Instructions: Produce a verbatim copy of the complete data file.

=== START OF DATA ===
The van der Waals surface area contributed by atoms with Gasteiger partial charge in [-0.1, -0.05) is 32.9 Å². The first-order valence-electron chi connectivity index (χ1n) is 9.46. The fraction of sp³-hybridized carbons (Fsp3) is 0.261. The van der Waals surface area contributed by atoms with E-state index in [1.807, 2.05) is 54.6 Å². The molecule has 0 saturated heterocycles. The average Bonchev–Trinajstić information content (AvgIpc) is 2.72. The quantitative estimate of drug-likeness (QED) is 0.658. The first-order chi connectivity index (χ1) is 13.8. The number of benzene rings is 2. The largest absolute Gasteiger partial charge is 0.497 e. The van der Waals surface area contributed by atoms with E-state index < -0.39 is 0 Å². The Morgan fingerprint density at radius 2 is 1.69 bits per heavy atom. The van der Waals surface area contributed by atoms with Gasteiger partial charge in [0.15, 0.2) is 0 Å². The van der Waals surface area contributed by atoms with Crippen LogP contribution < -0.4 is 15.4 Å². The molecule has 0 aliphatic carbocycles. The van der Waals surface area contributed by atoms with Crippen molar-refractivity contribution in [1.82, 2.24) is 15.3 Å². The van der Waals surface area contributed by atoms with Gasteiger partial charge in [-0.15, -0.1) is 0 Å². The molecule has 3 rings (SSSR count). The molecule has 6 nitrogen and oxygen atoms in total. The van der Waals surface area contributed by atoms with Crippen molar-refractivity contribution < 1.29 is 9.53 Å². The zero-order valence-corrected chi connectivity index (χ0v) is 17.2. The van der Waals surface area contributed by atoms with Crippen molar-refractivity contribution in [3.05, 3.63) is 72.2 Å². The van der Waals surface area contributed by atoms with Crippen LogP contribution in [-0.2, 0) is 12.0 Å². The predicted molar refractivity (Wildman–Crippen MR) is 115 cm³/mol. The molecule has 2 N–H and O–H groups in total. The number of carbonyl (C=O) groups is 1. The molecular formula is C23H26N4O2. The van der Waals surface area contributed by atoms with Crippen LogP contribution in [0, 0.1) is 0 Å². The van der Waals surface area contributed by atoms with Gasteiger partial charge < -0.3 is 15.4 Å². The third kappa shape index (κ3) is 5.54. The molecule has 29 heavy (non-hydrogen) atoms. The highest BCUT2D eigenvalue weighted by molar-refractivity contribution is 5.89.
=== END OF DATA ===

The van der Waals surface area contributed by atoms with Gasteiger partial charge in [-0.1, -0.05) is 32.9 Å². The first-order valence-electron chi connectivity index (χ1n) is 9.46. The fraction of sp³-hybridized carbons (Fsp3) is 0.261. The van der Waals surface area contributed by atoms with E-state index in [1.807, 2.05) is 54.6 Å². The molecule has 0 saturated heterocycles. The average Bonchev–Trinajstić information content (AvgIpc) is 2.72. The quantitative estimate of drug-likeness (QED) is 0.658. The first-order chi connectivity index (χ1) is 13.8. The number of benzene rings is 2. The largest absolute Gasteiger partial charge is 0.497 e. The van der Waals surface area contributed by atoms with E-state index < -0.39 is 0 Å². The Morgan fingerprint density at radius 2 is 1.69 bits per heavy atom. The van der Waals surface area contributed by atoms with Gasteiger partial charge in [0.15, 0.2) is 0 Å². The van der Waals surface area contributed by atoms with Crippen LogP contribution < -0.4 is 15.4 Å². The molecule has 0 aliphatic carbocycles. The van der Waals surface area contributed by atoms with Crippen molar-refractivity contribution in [1.82, 2.24) is 15.3 Å². The van der Waals surface area contributed by atoms with Gasteiger partial charge in [-0.15, -0.1) is 0 Å². The molecule has 3 rings (SSSR count). The molecule has 6 nitrogen and oxygen atoms in total. The van der Waals surface area contributed by atoms with Crippen molar-refractivity contribution < 1.29 is 9.53 Å². The zero-order valence-corrected chi connectivity index (χ0v) is 17.2. The van der Waals surface area contributed by atoms with Crippen molar-refractivity contribution in [3.05, 3.63) is 72.2 Å². The van der Waals surface area contributed by atoms with Crippen LogP contribution in [-0.2, 0) is 12.0 Å². The predicted molar refractivity (Wildman–Crippen MR) is 115 cm³/mol. The molecule has 2 N–H and O–H groups in total. The number of carbonyl (C=O) groups is 1. The molecular formula is C23H26N4O2. The van der Waals surface area contributed by atoms with Crippen LogP contribution in [0, 0.1) is 0 Å². The van der Waals surface area contributed by atoms with Gasteiger partial charge < -0.3 is 15.4 Å². The third kappa shape index (κ3) is 5.54. The molecule has 29 heavy (non-hydrogen) atoms. The highest BCUT2D eigenvalue weighted by molar-refractivity contribution is 5.89.